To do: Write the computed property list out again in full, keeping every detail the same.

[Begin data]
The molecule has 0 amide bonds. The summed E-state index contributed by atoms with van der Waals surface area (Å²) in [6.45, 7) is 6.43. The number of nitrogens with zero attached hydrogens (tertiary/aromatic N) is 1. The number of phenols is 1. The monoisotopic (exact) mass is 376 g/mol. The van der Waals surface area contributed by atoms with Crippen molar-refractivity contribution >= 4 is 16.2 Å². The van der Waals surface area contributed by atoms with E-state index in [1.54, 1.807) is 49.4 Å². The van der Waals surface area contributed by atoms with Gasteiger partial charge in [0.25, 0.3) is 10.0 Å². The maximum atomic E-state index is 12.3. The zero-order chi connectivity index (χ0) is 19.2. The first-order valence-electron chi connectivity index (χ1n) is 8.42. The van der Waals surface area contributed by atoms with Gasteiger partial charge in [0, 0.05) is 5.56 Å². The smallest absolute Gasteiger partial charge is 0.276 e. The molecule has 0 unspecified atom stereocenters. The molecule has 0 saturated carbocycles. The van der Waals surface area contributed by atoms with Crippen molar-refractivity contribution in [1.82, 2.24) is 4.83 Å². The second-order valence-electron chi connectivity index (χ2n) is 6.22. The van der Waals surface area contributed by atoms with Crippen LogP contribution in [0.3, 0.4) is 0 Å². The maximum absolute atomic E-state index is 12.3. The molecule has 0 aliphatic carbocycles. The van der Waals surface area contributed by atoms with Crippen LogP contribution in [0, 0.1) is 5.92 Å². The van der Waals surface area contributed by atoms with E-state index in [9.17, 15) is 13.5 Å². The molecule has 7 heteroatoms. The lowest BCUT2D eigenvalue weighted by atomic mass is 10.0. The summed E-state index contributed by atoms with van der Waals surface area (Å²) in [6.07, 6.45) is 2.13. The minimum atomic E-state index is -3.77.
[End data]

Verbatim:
The molecule has 0 amide bonds. The summed E-state index contributed by atoms with van der Waals surface area (Å²) in [6.45, 7) is 6.43. The number of nitrogens with zero attached hydrogens (tertiary/aromatic N) is 1. The number of phenols is 1. The monoisotopic (exact) mass is 376 g/mol. The van der Waals surface area contributed by atoms with Crippen molar-refractivity contribution >= 4 is 16.2 Å². The van der Waals surface area contributed by atoms with E-state index in [1.54, 1.807) is 49.4 Å². The van der Waals surface area contributed by atoms with Gasteiger partial charge in [0.25, 0.3) is 10.0 Å². The maximum atomic E-state index is 12.3. The zero-order chi connectivity index (χ0) is 19.2. The first-order valence-electron chi connectivity index (χ1n) is 8.42. The van der Waals surface area contributed by atoms with Gasteiger partial charge in [0, 0.05) is 5.56 Å². The smallest absolute Gasteiger partial charge is 0.276 e. The molecule has 0 unspecified atom stereocenters. The molecule has 0 saturated carbocycles. The van der Waals surface area contributed by atoms with Crippen molar-refractivity contribution in [1.82, 2.24) is 4.83 Å². The second-order valence-electron chi connectivity index (χ2n) is 6.22. The van der Waals surface area contributed by atoms with Crippen LogP contribution in [0.3, 0.4) is 0 Å². The maximum absolute atomic E-state index is 12.3. The molecule has 0 aliphatic carbocycles. The van der Waals surface area contributed by atoms with Crippen LogP contribution in [0, 0.1) is 5.92 Å². The van der Waals surface area contributed by atoms with E-state index in [9.17, 15) is 13.5 Å². The molecule has 7 heteroatoms. The lowest BCUT2D eigenvalue weighted by atomic mass is 10.0. The summed E-state index contributed by atoms with van der Waals surface area (Å²) in [6.07, 6.45) is 2.13. The minimum atomic E-state index is -3.77.